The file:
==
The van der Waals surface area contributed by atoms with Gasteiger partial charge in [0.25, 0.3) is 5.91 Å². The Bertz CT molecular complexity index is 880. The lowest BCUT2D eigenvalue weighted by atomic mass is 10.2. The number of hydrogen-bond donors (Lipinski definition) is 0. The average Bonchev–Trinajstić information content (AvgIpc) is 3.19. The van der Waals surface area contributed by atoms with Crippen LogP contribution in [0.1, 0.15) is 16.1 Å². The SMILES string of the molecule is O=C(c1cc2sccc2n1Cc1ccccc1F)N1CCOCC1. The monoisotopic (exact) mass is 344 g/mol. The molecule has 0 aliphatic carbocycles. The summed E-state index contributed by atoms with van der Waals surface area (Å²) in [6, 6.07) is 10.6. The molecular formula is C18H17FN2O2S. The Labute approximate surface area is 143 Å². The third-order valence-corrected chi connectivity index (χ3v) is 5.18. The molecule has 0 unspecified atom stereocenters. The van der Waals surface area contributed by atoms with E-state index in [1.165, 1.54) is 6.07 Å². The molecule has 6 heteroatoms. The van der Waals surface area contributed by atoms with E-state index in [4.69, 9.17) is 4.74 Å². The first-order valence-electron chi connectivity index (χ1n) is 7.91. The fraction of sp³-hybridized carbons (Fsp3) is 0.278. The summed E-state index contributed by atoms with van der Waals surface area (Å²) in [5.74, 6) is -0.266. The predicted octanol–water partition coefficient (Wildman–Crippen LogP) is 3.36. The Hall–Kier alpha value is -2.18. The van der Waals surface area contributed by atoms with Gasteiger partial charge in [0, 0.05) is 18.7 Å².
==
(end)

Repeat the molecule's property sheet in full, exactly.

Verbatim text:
The van der Waals surface area contributed by atoms with Gasteiger partial charge in [0.25, 0.3) is 5.91 Å². The Bertz CT molecular complexity index is 880. The lowest BCUT2D eigenvalue weighted by atomic mass is 10.2. The number of hydrogen-bond donors (Lipinski definition) is 0. The average Bonchev–Trinajstić information content (AvgIpc) is 3.19. The van der Waals surface area contributed by atoms with Crippen LogP contribution in [0.1, 0.15) is 16.1 Å². The SMILES string of the molecule is O=C(c1cc2sccc2n1Cc1ccccc1F)N1CCOCC1. The monoisotopic (exact) mass is 344 g/mol. The molecule has 0 aliphatic carbocycles. The summed E-state index contributed by atoms with van der Waals surface area (Å²) in [6, 6.07) is 10.6. The molecular formula is C18H17FN2O2S. The Labute approximate surface area is 143 Å². The third-order valence-corrected chi connectivity index (χ3v) is 5.18. The molecule has 0 unspecified atom stereocenters. The van der Waals surface area contributed by atoms with E-state index in [1.165, 1.54) is 6.07 Å². The molecule has 6 heteroatoms. The van der Waals surface area contributed by atoms with E-state index in [4.69, 9.17) is 4.74 Å². The first-order valence-electron chi connectivity index (χ1n) is 7.91. The fraction of sp³-hybridized carbons (Fsp3) is 0.278. The summed E-state index contributed by atoms with van der Waals surface area (Å²) in [5.74, 6) is -0.266. The predicted octanol–water partition coefficient (Wildman–Crippen LogP) is 3.36. The Hall–Kier alpha value is -2.18. The van der Waals surface area contributed by atoms with Gasteiger partial charge in [0, 0.05) is 18.7 Å².